Charting Kyle Postma

Major Applewhite made a change Saturday, inserting Kyle Postma into the starting quarterback role in place of Kyle Allen. We charted all 50 of his dropbacks, plus his quarterback runs to see how effective Postma was on Saturday at Temple. We found some interesting things. 

A few things to start, Postma ended up 25 of 36 for 226 yards with a touchdown and a pick. He also ran fifteen times for 81 yards against the Owls. That's an important stat, more on that later. Houston receivers dropped four passes. Postma took fifteen hits, most of which came on running plays. Temple didn't bring too much heat, rushing more than four just five times. That pressure forced a hurry just three times and two scrambles. Postma threw one pass away. 

Here's Postma's passing chart from Saturday. 

Postma Passing Chart.png

A few quick observations:

  • Houston focused a lot more of its offense on the quarterback run. Applewhite and OC Brian Johnson rarely exposed Kyle Allen in the run game. Postma ran twelve times on designed quarterback runs, either out of a zone read concept or quarterback draw. 
  • Postma led Houston in rushing. That's not ideal, but Houston struggled to manufacture a rushing attack otherwise. While Postma isn't a fluid athlete, he's a willing runner who keeps his head up looking to make plays. 
  • He did a much better job sliding in the second half. 
  • Postma's ability to escape pressure can't be discounted compared to Allen's. On Saturday Postma extended plays in the pocket and turned upfield to make something happen if necessary. 
  • In 41 pass drops, Postma only took three hits and was hurried twice. He gets rid of the ball quickly and with accuracy.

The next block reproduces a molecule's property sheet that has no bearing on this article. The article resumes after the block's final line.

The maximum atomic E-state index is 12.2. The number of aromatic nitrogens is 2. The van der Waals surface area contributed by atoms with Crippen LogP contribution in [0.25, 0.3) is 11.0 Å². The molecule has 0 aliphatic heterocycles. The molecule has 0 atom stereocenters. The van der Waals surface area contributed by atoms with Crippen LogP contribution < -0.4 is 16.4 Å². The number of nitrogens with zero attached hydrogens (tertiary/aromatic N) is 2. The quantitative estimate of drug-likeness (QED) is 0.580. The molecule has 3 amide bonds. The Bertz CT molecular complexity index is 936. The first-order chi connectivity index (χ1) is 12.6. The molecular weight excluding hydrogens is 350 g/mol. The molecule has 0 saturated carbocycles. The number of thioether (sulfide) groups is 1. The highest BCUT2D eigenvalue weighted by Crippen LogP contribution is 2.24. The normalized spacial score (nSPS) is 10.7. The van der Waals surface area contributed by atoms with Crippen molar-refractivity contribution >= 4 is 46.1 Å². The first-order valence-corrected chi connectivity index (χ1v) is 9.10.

• At one point in the second half, Postma completed twelve straight passes. Of those twelve, ten were passes either behind the line (seven) or in the short zone (three). Houston uses passes behind the line as an augmented running game. Seven of the ten passes in that stretch were to either D'Eriq King or Duke Catalon. 
  • Once Dillon Birden went out due to concussion protocol, Brian Johnson really moved the offense away from whatever conventional rushing attack the Cougars were working with and into bubbles, swings, and flat routes to players out of the backfield. 
  • On review Postma's ball security wasn't a huge upgrade from Allen's. Postma had two passes that should have been picked off by Temple but were dropped. Temple also had another pick negated by a defensive pass interference call. 
  • One of Houston's drops came on a throw that would've been a TD to Dunbar on a 50/50 ball.  
  • Postma had another TD pass negated by an offensive pass interference call. 
  • On back shoulder/one on one throws, Postma did a good job throwing winnable balls for his receivers. 

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